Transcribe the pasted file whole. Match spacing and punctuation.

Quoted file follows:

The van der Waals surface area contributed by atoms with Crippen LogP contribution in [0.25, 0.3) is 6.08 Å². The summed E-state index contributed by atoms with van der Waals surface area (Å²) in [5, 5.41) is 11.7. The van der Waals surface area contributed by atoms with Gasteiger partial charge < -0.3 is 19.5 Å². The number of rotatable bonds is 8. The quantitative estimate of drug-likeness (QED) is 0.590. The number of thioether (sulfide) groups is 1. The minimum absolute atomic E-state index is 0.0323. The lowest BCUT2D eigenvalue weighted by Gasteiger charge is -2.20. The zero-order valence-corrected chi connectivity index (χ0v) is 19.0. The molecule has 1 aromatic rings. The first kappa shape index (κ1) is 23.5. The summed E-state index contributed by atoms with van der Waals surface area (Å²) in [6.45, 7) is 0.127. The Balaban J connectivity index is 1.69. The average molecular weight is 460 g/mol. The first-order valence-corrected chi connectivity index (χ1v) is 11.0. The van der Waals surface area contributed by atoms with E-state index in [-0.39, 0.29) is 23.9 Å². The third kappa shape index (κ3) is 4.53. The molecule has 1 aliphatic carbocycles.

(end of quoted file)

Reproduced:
The van der Waals surface area contributed by atoms with Crippen LogP contribution in [0.25, 0.3) is 6.08 Å². The summed E-state index contributed by atoms with van der Waals surface area (Å²) in [5, 5.41) is 11.7. The van der Waals surface area contributed by atoms with Gasteiger partial charge < -0.3 is 19.5 Å². The number of rotatable bonds is 8. The quantitative estimate of drug-likeness (QED) is 0.590. The number of thioether (sulfide) groups is 1. The minimum absolute atomic E-state index is 0.0323. The lowest BCUT2D eigenvalue weighted by Gasteiger charge is -2.20. The zero-order valence-corrected chi connectivity index (χ0v) is 19.0. The molecule has 1 aromatic rings. The first kappa shape index (κ1) is 23.5. The summed E-state index contributed by atoms with van der Waals surface area (Å²) in [6.45, 7) is 0.127. The Balaban J connectivity index is 1.69. The average molecular weight is 460 g/mol. The first-order valence-corrected chi connectivity index (χ1v) is 11.0. The van der Waals surface area contributed by atoms with E-state index in [-0.39, 0.29) is 23.9 Å². The third kappa shape index (κ3) is 4.53. The molecule has 1 aliphatic carbocycles.